Thus endeth the lesson of Huldah.
There was hope. Hope for Josiah, hope that this one who humbled his heart could still point a few more in the right direction. Her message meant to support his wisdom and penitence, while not excusing the behavior of the culture and leadership who came before. And it worked: Josiah saw that same hope and led the people back to a life of loving God and loving neighbor. So many of the threads of society were already rotten, and even the work of the king was not enough to save it. But it helped. Hearts were turned back to God, and the Torah from which Huldah preached found new ears. The name Huldah means “duration.” Indeed, her words endured.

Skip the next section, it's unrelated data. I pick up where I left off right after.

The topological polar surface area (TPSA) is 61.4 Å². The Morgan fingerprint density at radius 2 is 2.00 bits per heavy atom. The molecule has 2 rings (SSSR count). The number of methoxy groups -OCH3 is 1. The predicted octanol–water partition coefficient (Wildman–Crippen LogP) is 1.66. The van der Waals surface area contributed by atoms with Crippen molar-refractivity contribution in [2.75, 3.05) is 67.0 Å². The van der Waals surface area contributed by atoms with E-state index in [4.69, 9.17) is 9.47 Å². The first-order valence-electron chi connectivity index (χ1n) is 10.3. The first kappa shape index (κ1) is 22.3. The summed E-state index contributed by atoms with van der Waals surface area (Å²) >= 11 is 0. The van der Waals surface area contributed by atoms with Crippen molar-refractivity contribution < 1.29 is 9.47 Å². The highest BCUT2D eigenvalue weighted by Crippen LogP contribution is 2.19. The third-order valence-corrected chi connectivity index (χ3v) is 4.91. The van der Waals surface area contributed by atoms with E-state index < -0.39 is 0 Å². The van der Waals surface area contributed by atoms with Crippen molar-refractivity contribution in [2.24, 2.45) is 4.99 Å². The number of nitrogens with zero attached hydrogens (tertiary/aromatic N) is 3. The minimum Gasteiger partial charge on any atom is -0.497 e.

In fact, there is a tradition that the burial place of Huldah is in a cave carved into the rock on the Mount of Olives. Almost exactly 650 years later, after the prophecy, the life, and the death of Huldah, a man stood atop that same mountain. He rode down off that mount on a donkey, a symbol that stood in contrast to the ideology of his time. For he, too, had come as a prophet to tell the people that whenever a society fails to care for the vulnerable, the least, the poor, and the marginalized, it will fall in upon itself and self-destruct. Like Huldah, he wept for Jerusalem and its inhabitants. Just like Huldah before him, he spoke words of truth. Just like Huldah, he reminded the people to love God and love neighbor.